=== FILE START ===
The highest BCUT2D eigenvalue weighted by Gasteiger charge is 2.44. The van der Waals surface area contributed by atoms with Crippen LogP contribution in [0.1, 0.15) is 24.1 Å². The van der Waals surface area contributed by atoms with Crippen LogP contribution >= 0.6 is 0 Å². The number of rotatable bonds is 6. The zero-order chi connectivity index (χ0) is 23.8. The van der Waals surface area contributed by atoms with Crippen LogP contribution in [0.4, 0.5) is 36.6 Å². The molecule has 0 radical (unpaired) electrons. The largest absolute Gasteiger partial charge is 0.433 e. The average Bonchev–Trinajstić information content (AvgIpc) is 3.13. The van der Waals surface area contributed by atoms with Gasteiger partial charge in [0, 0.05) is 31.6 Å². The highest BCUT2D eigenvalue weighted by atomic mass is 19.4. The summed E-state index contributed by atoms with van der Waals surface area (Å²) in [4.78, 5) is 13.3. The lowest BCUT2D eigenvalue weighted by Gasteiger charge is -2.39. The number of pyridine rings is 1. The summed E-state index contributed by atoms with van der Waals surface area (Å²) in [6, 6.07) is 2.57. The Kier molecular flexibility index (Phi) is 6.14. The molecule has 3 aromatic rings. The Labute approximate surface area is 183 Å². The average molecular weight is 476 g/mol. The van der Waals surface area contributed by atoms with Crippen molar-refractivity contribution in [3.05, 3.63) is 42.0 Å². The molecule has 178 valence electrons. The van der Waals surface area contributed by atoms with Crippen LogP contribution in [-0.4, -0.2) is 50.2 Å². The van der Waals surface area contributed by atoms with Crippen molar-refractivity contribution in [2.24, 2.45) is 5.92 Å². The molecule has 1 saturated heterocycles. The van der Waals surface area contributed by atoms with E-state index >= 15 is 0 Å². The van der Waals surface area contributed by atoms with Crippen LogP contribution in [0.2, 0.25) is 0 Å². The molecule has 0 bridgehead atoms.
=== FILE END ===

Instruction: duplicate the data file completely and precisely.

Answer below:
The highest BCUT2D eigenvalue weighted by Gasteiger charge is 2.44. The van der Waals surface area contributed by atoms with Crippen LogP contribution in [0.1, 0.15) is 24.1 Å². The van der Waals surface area contributed by atoms with Crippen LogP contribution >= 0.6 is 0 Å². The number of rotatable bonds is 6. The zero-order chi connectivity index (χ0) is 23.8. The van der Waals surface area contributed by atoms with Crippen LogP contribution in [0.4, 0.5) is 36.6 Å². The molecule has 0 radical (unpaired) electrons. The largest absolute Gasteiger partial charge is 0.433 e. The average Bonchev–Trinajstić information content (AvgIpc) is 3.13. The van der Waals surface area contributed by atoms with Gasteiger partial charge in [0, 0.05) is 31.6 Å². The highest BCUT2D eigenvalue weighted by atomic mass is 19.4. The summed E-state index contributed by atoms with van der Waals surface area (Å²) in [4.78, 5) is 13.3. The lowest BCUT2D eigenvalue weighted by Gasteiger charge is -2.39. The number of pyridine rings is 1. The summed E-state index contributed by atoms with van der Waals surface area (Å²) in [6, 6.07) is 2.57. The Kier molecular flexibility index (Phi) is 6.14. The molecule has 3 aromatic rings. The Labute approximate surface area is 183 Å². The average molecular weight is 476 g/mol. The van der Waals surface area contributed by atoms with Crippen molar-refractivity contribution in [3.05, 3.63) is 42.0 Å². The molecule has 178 valence electrons. The van der Waals surface area contributed by atoms with Crippen LogP contribution in [-0.4, -0.2) is 50.2 Å². The van der Waals surface area contributed by atoms with Crippen molar-refractivity contribution in [2.24, 2.45) is 5.92 Å². The molecule has 1 saturated heterocycles. The van der Waals surface area contributed by atoms with E-state index >= 15 is 0 Å². The van der Waals surface area contributed by atoms with Crippen LogP contribution in [0.2, 0.25) is 0 Å². The molecule has 0 bridgehead atoms.